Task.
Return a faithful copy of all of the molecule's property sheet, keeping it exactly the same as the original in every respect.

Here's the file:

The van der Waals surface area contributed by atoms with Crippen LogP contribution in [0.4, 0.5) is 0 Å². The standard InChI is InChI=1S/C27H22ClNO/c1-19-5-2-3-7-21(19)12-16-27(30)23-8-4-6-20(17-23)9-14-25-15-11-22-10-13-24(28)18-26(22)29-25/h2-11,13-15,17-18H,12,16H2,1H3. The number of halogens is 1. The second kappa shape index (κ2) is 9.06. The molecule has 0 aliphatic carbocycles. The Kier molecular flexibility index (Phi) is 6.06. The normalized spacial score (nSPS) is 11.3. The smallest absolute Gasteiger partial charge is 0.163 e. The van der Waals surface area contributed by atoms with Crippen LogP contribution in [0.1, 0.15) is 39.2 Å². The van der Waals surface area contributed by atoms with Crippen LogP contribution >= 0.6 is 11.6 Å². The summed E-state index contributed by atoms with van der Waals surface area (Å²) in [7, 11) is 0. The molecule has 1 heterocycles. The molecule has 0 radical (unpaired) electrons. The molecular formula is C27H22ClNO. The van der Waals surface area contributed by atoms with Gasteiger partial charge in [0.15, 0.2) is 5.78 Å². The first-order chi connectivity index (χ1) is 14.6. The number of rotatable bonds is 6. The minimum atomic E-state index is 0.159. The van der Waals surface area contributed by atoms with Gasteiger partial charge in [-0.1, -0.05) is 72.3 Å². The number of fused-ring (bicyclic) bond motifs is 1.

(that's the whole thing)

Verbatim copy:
The van der Waals surface area contributed by atoms with Crippen LogP contribution in [0.4, 0.5) is 0 Å². The standard InChI is InChI=1S/C27H22ClNO/c1-19-5-2-3-7-21(19)12-16-27(30)23-8-4-6-20(17-23)9-14-25-15-11-22-10-13-24(28)18-26(22)29-25/h2-11,13-15,17-18H,12,16H2,1H3. The number of halogens is 1. The second kappa shape index (κ2) is 9.06. The molecule has 0 aliphatic carbocycles. The Kier molecular flexibility index (Phi) is 6.06. The normalized spacial score (nSPS) is 11.3. The smallest absolute Gasteiger partial charge is 0.163 e. The van der Waals surface area contributed by atoms with Crippen LogP contribution in [0.1, 0.15) is 39.2 Å². The van der Waals surface area contributed by atoms with Crippen LogP contribution >= 0.6 is 11.6 Å². The summed E-state index contributed by atoms with van der Waals surface area (Å²) in [7, 11) is 0. The molecule has 1 heterocycles. The molecule has 0 radical (unpaired) electrons. The molecular formula is C27H22ClNO. The van der Waals surface area contributed by atoms with Gasteiger partial charge in [0.15, 0.2) is 5.78 Å². The first-order chi connectivity index (χ1) is 14.6. The number of rotatable bonds is 6. The minimum atomic E-state index is 0.159. The van der Waals surface area contributed by atoms with Gasteiger partial charge in [-0.1, -0.05) is 72.3 Å². The number of fused-ring (bicyclic) bond motifs is 1.